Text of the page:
REVIEW of REVIEWS

Value of Nose for Diagnosis

Medical Authority Claims Many Diseases Can Be Detected by Sense of Smell.

DR. CURRAN POPE April 1 1929
REVIEW of REVIEWS

Value of Nose for Diagnosis

Medical Authority Claims Many Diseases Can Be Detected by Sense of Smell.

DR. CURRAN POPE April 1 1929

Value of Nose for Diagnosis

Medical Authority Claims Many Diseases Can Be Detected by Sense of Smell.

DR. CURRAN POPE

IF WE are to believe Dr. Curran Pope, writing in American Medicine, the nasal organs of the doctor of the future will be one of his most cherished possessions. He tells us that there was a time when the sense of smell was relied upon widely for diagnosis but that the modern doctor has lost the ability to detect a disease by its odor. He continues:

“The medical profession at the present time pays little attention to the matter and does not attempt to use the olfactory organs as it should. In this day of laboratory diagnosis a good many of the older bedside helps have been sidetracked, and among them the use of smelling. Dr. William Mayo has called attention recently to the value of the sense of smell to the surgeon. The writer believes that the smell of pus is rather characteristic, and in fact a number of the older diagnosticians did not refuse to use their nose as a means of aiding them in the diagnosis of a disease. Dr. Osier frequently stressed the importance of the sense of smell in deep infections and abscesses, especially of the lung. The writer has not had much experience in the diagnosis or investigation of smallpox, but believes that the average physician could, with a little practice, soon learn to recognize the odor of this disease. It is extremely difficult to describe a color to one who has never seen color similar to the one described, or who is blind. It is also very difficult to describe an odor save by comparison with some of the well-known or easily recognized odors of everyday life.”

The nose also knows pellagra, typhoid fever, diphtheria, and measles, we are assured:

“The writer has had quite a good deal of experience in the treatment of pellagra. He and his associates feel that they can make a diagnosis almost from the smell alone. The odor, as nearly as can be described, is that of sour or musty bread. Speaking in general terms, the presence of perspiration seems to aid in the detection of any abnormal or normal odor. Kuno has called attention to normal and abnormal perspiring. He divides people into three categories: 1. Those who have little ability to perspire, so that they barely sweat under a very high atmospheric temperature. 2. Those who sweat in accordance with the necessities of the regulation of body temperature. 3. Those who are always liable to sweat. In the latter, the sweat secretion is purposeless from the point of view of heat regulation, or it goes much beyond the necessary amount. Those in the second group are normal. The third group who overperspire usually show signs of some abnormal condition. Normal people pass into this state When they are suffering from some illness. Kuno remarks that this sign seems to have a wide application for diagnostic purposes.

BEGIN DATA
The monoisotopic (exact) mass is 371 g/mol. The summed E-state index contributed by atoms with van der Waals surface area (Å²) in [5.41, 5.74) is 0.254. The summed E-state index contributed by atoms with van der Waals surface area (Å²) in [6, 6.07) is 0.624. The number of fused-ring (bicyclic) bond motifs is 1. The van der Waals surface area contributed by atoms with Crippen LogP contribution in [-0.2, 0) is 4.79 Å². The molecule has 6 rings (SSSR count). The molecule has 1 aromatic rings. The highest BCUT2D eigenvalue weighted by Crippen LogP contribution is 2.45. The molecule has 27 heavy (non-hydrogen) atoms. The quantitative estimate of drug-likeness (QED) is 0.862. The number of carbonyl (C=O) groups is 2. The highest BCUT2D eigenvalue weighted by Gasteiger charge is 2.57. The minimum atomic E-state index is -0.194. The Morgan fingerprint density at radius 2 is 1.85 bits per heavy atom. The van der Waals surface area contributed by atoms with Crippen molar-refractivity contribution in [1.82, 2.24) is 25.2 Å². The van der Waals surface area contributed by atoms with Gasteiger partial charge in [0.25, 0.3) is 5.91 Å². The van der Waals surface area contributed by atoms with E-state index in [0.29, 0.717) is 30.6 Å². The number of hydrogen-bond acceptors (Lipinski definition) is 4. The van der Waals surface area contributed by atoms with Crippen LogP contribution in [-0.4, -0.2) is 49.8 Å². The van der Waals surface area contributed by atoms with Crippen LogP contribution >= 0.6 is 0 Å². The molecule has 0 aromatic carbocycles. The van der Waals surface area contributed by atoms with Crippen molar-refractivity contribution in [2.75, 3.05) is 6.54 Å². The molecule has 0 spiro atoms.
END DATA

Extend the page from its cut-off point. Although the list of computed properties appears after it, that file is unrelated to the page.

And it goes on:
“Our observations have been that odor for the purpose of diagnostic smelling is usually more difficult in those who do not perspire unless they are the subject of a moderate or high-temperature variation. For the testing of odor the second class is of course the best. The third class of excessive sweaters, as a rule, emanate odors mere pronouncedly than any other class. We all recognize the peculiar odor of the person suffering from sepsis. This is present both in the perspiration and in the breath. The writer, however, refers only to the odor that is given off by the body.

“Both of my associates and myself are of the opinion that typhoid-fever odor can be easily detected by one whose olfactories are trained in this direction. One of my associates, Dr. Keefe, states that he can detect the odor of diphtheria and measles. There is very little difficulty in detecting the ammoniacal odor associated with a case of chronic cystitis. One might say that only a very few of the possibilities of olfaction have been touched upon in this paper.

“There can be no question that all peoples and races possess racial and personal odor characteristics. This is amply borne out by the fact that a bloodhound can trace any individual by his peculiar odor. Some races have this odor very much more marked than others, probably because the olfactories of another race are more sensitive to that peculiar kind of smell. This, I think, is more pronouncedly the case with the negro.

“In so far as the Anglo-Saxon is concerned, I believe that his olfactories are more easily attuned to the detection of this odor than they are to the odors of other races. I have further observed that the mulatto has a different and even a lessened odor than the pure-blood African. Furthermore, an additional dilution, such as a quadroon, lessens the odor and changes it somewhat. Perspiration under these conditions brings out the odor in marked degree. This is true even in those of the negro race who are careful and cleanly in their habits of person and dress. They are not to blame for what is a racial characteristic any more than the Anglo-Saxon is to be blamed for his racial odor which the bloodhound can follow in either instance.

“In conclusion, it might be advised that the cultivation of the power to ‘smell out disease,’ should constantly be kept in mind as an aid among many others in the diagnosis of the different diseases to which human flesh is heir.”